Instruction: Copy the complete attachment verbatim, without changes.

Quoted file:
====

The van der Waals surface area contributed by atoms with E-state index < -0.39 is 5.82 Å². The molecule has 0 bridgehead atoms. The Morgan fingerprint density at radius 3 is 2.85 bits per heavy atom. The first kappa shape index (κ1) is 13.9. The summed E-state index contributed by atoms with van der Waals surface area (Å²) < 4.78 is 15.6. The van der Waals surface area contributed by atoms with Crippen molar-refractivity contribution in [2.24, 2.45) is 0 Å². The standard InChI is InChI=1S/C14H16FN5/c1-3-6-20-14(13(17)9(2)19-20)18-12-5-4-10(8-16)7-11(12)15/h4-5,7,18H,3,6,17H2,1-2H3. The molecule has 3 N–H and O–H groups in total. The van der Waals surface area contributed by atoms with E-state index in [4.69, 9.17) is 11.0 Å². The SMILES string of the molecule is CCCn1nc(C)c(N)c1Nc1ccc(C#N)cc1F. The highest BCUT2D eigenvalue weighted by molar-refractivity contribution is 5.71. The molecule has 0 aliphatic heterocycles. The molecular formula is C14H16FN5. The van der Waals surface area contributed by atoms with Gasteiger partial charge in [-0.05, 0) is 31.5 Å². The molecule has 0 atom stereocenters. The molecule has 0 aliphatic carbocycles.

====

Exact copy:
The van der Waals surface area contributed by atoms with E-state index < -0.39 is 5.82 Å². The molecule has 0 bridgehead atoms. The Morgan fingerprint density at radius 3 is 2.85 bits per heavy atom. The first kappa shape index (κ1) is 13.9. The summed E-state index contributed by atoms with van der Waals surface area (Å²) < 4.78 is 15.6. The van der Waals surface area contributed by atoms with Crippen molar-refractivity contribution in [2.24, 2.45) is 0 Å². The standard InChI is InChI=1S/C14H16FN5/c1-3-6-20-14(13(17)9(2)19-20)18-12-5-4-10(8-16)7-11(12)15/h4-5,7,18H,3,6,17H2,1-2H3. The molecule has 3 N–H and O–H groups in total. The van der Waals surface area contributed by atoms with E-state index in [4.69, 9.17) is 11.0 Å². The SMILES string of the molecule is CCCn1nc(C)c(N)c1Nc1ccc(C#N)cc1F. The highest BCUT2D eigenvalue weighted by molar-refractivity contribution is 5.71. The molecule has 0 aliphatic heterocycles. The molecular formula is C14H16FN5. The van der Waals surface area contributed by atoms with Gasteiger partial charge in [-0.05, 0) is 31.5 Å². The molecule has 0 atom stereocenters. The molecule has 0 aliphatic carbocycles.